The concept of a materials passport is a healthy sustainability solution for structural engineers. Nothing is lost, everything is re-created, everything is reused.
Traditionally, structural engineers have followed optimisation procedures to reduce material usage, increase the efficiency of designed systems, and consequently reduce negative environmental impacts.
Recently, a new procedure, termed healthy sustainability has emerged, aimed at creating positive rather than reducing negative environmental impact. An example of a healthy sustainability approach is a building whose elements can be reused in the same or different project or product at any time under its operational service or at the end of life.
Reusing structural elements not only has the potential to significantly reduce embodied energy, but also addresses recourse limitation issues, and brings a cost-effective solution to construction value chains, governments, and end-user benefits.
Research that drives #sustainablesteel
Material passports are sets of data that describe specific features of materials in products that give them value for recovery and reuse . As a result, waste will be reduced, and fewer virgin resources will be used .
HERA is working to develop a steel circularity passport based on this principal in an effort to better facilitate structural steel reuse. This will be the first material passport in the Australasian construction sector of its kind, and serve as a proof of concept to significantly assist the New Zealand construction sector to develop material passport capability for other building components and materials.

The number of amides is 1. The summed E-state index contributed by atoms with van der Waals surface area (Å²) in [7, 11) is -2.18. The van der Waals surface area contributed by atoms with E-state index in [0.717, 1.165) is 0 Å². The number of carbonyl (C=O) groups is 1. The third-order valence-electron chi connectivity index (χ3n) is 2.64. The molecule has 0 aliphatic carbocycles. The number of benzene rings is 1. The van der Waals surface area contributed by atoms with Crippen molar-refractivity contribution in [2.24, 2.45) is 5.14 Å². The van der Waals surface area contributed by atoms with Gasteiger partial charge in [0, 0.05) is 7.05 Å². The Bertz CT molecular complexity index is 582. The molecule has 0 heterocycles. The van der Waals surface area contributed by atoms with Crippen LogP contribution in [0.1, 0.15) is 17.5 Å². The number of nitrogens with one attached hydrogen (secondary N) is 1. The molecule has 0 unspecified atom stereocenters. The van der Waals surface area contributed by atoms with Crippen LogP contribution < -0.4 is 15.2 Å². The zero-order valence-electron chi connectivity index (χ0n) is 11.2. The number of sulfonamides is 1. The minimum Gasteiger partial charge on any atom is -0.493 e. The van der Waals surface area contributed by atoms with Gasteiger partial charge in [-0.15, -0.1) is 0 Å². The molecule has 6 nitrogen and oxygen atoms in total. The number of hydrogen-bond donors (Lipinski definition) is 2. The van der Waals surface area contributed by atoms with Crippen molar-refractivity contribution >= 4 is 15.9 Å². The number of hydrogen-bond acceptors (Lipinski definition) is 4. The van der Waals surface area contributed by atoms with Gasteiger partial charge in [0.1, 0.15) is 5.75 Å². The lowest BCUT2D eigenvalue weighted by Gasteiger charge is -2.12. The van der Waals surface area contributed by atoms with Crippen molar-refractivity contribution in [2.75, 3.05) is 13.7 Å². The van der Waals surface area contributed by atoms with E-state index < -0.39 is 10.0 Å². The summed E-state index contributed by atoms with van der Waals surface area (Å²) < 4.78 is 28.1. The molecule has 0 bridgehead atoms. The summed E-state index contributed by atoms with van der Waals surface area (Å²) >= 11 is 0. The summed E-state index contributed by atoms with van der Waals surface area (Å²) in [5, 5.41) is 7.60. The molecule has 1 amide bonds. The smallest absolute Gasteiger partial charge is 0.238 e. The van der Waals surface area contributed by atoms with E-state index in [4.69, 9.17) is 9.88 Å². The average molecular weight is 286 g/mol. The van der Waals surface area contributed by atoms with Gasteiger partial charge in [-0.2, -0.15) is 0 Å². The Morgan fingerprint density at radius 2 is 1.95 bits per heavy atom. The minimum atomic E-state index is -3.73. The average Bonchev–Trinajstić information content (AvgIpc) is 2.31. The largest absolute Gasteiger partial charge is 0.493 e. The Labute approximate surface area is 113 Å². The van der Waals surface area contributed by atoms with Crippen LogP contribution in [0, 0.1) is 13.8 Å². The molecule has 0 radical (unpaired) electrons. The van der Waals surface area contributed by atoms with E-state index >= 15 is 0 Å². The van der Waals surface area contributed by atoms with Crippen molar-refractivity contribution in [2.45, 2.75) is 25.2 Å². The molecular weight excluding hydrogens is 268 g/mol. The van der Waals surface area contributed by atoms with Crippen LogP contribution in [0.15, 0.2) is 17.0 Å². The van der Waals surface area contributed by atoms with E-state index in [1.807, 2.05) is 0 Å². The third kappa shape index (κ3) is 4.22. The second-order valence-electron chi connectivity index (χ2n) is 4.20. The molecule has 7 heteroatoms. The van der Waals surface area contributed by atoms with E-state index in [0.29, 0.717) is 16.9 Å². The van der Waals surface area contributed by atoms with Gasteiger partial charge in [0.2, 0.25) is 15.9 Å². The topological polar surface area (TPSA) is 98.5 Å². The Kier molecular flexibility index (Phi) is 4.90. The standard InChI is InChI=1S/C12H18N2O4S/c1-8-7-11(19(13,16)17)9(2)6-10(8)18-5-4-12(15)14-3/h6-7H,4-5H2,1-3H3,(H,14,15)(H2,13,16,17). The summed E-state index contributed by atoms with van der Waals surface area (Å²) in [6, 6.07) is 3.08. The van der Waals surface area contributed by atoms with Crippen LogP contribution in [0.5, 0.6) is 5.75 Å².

This is based on a strategy of healthy sustainability – known as cradle to cradle to cradle (C2C2C). Implementing a C2C strategy requires the development of a circular economy , and transformation to a circular economy requires both a C2C strategy and design for reconstruction.
Priority approaches to prevent and minimise waste in construction are to :
- reuse in the original system;
- reuse in new systems; and
Options 1, 2, and 4 are globally common practices, whereas reusing structural elements in new contents (option 3) is rare.
This is significant for the steel industry as structural steel is reusable and can be recycled infinitely. Steel buildings are generally dismountable via reversible connections and therefore comparatively simple to re-use. It is possible to cut and reshape structural steel elements, which normally have predefined cross-sections and grades. Visual, acoustic, and load testing can also be used to determine the capacity of steel elements .
This development is also part of a broader HERA research program (Structures As Steel Banks (HERA-SASB)) aimed at addressing broader research gaps and considering industry needs for even greater participation in the circular economy.